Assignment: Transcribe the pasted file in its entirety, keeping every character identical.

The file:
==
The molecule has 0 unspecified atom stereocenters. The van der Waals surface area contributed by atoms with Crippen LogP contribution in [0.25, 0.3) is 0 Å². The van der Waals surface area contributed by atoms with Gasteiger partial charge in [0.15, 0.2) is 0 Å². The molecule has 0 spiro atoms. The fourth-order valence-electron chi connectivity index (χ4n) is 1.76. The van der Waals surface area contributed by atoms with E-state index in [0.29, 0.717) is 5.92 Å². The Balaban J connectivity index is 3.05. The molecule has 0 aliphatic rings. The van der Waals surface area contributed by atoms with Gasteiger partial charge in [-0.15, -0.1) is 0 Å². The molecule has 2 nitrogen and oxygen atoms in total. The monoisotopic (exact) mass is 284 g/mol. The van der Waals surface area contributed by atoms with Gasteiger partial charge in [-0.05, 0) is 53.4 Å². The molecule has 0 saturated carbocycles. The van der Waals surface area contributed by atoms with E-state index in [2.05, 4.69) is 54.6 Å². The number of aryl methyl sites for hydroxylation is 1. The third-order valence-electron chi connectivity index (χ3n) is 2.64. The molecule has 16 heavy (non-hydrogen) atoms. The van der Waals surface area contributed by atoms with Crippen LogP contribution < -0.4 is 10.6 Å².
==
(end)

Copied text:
The molecule has 0 unspecified atom stereocenters. The van der Waals surface area contributed by atoms with Crippen LogP contribution in [0.25, 0.3) is 0 Å². The van der Waals surface area contributed by atoms with Gasteiger partial charge in [0.15, 0.2) is 0 Å². The molecule has 0 spiro atoms. The fourth-order valence-electron chi connectivity index (χ4n) is 1.76. The van der Waals surface area contributed by atoms with E-state index in [0.29, 0.717) is 5.92 Å². The Balaban J connectivity index is 3.05. The molecule has 0 aliphatic rings. The van der Waals surface area contributed by atoms with Gasteiger partial charge in [-0.15, -0.1) is 0 Å². The molecule has 2 nitrogen and oxygen atoms in total. The monoisotopic (exact) mass is 284 g/mol. The van der Waals surface area contributed by atoms with Gasteiger partial charge in [-0.05, 0) is 53.4 Å². The molecule has 0 saturated carbocycles. The van der Waals surface area contributed by atoms with E-state index in [2.05, 4.69) is 54.6 Å². The number of aryl methyl sites for hydroxylation is 1. The third-order valence-electron chi connectivity index (χ3n) is 2.64. The molecule has 16 heavy (non-hydrogen) atoms. The van der Waals surface area contributed by atoms with Crippen LogP contribution < -0.4 is 10.6 Å².